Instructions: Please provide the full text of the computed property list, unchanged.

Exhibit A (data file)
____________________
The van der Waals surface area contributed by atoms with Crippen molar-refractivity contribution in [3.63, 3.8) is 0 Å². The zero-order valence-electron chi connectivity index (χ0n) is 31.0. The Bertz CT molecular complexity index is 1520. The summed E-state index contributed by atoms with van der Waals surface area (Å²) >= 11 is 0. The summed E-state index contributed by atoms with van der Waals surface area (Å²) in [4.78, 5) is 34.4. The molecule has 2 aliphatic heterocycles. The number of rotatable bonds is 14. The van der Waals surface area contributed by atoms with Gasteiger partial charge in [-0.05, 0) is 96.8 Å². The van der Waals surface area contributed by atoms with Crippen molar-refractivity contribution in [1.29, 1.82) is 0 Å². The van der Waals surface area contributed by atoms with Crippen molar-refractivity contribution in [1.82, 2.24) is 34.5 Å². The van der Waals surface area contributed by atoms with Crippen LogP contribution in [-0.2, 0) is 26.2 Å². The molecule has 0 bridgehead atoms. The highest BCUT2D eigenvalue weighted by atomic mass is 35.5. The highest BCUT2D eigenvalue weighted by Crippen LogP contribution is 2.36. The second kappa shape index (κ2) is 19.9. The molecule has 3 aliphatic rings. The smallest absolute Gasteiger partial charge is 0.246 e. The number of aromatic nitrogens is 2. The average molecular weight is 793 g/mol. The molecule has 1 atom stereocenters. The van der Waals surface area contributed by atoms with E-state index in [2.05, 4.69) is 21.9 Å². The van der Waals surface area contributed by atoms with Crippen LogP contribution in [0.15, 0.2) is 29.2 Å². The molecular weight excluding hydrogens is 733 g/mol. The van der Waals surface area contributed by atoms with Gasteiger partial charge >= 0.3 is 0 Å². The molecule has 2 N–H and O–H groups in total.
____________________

The van der Waals surface area contributed by atoms with Crippen molar-refractivity contribution in [3.63, 3.8) is 0 Å². The zero-order valence-electron chi connectivity index (χ0n) is 31.0. The Bertz CT molecular complexity index is 1520. The summed E-state index contributed by atoms with van der Waals surface area (Å²) >= 11 is 0. The summed E-state index contributed by atoms with van der Waals surface area (Å²) in [4.78, 5) is 34.4. The molecule has 2 aliphatic heterocycles. The number of rotatable bonds is 14. The van der Waals surface area contributed by atoms with Gasteiger partial charge in [-0.05, 0) is 96.8 Å². The van der Waals surface area contributed by atoms with Crippen molar-refractivity contribution in [1.29, 1.82) is 0 Å². The van der Waals surface area contributed by atoms with Crippen molar-refractivity contribution in [1.82, 2.24) is 34.5 Å². The van der Waals surface area contributed by atoms with Crippen LogP contribution in [-0.2, 0) is 26.2 Å². The molecule has 0 bridgehead atoms. The highest BCUT2D eigenvalue weighted by atomic mass is 35.5. The highest BCUT2D eigenvalue weighted by Crippen LogP contribution is 2.36. The second kappa shape index (κ2) is 19.9. The molecule has 3 aliphatic rings. The smallest absolute Gasteiger partial charge is 0.246 e. The number of aromatic nitrogens is 2. The average molecular weight is 793 g/mol. The molecule has 1 atom stereocenters. The van der Waals surface area contributed by atoms with E-state index in [2.05, 4.69) is 21.9 Å². The van der Waals surface area contributed by atoms with Crippen LogP contribution in [0.15, 0.2) is 29.2 Å². The molecular weight excluding hydrogens is 733 g/mol. The van der Waals surface area contributed by atoms with Gasteiger partial charge >= 0.3 is 0 Å². The molecule has 2 N–H and O–H groups in total.